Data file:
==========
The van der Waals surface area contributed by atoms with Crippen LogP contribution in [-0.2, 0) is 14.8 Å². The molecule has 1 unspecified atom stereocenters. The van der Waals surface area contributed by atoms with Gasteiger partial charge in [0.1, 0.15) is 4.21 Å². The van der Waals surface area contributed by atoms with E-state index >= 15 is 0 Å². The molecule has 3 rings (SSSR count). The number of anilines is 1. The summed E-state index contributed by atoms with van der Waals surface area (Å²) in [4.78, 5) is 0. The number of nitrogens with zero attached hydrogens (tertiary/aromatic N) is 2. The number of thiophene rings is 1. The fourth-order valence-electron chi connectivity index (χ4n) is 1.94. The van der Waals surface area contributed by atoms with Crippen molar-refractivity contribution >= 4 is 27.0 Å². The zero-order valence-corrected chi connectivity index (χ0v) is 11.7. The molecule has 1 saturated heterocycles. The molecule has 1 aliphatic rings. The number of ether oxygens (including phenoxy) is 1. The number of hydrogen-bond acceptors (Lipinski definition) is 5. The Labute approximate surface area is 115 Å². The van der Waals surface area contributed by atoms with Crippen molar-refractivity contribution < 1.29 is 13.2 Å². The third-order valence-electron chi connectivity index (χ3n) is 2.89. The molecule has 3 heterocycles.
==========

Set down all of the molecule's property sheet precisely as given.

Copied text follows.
The van der Waals surface area contributed by atoms with Crippen LogP contribution in [-0.2, 0) is 14.8 Å². The molecule has 1 unspecified atom stereocenters. The van der Waals surface area contributed by atoms with Gasteiger partial charge in [0.1, 0.15) is 4.21 Å². The van der Waals surface area contributed by atoms with E-state index >= 15 is 0 Å². The molecule has 3 rings (SSSR count). The number of anilines is 1. The summed E-state index contributed by atoms with van der Waals surface area (Å²) in [4.78, 5) is 0. The number of nitrogens with zero attached hydrogens (tertiary/aromatic N) is 2. The number of thiophene rings is 1. The fourth-order valence-electron chi connectivity index (χ4n) is 1.94. The van der Waals surface area contributed by atoms with Crippen molar-refractivity contribution >= 4 is 27.0 Å². The zero-order valence-corrected chi connectivity index (χ0v) is 11.7. The molecule has 1 saturated heterocycles. The molecule has 1 aliphatic rings. The number of ether oxygens (including phenoxy) is 1. The number of hydrogen-bond acceptors (Lipinski definition) is 5. The Labute approximate surface area is 115 Å². The van der Waals surface area contributed by atoms with Crippen molar-refractivity contribution < 1.29 is 13.2 Å². The third-order valence-electron chi connectivity index (χ3n) is 2.89. The molecule has 3 heterocycles.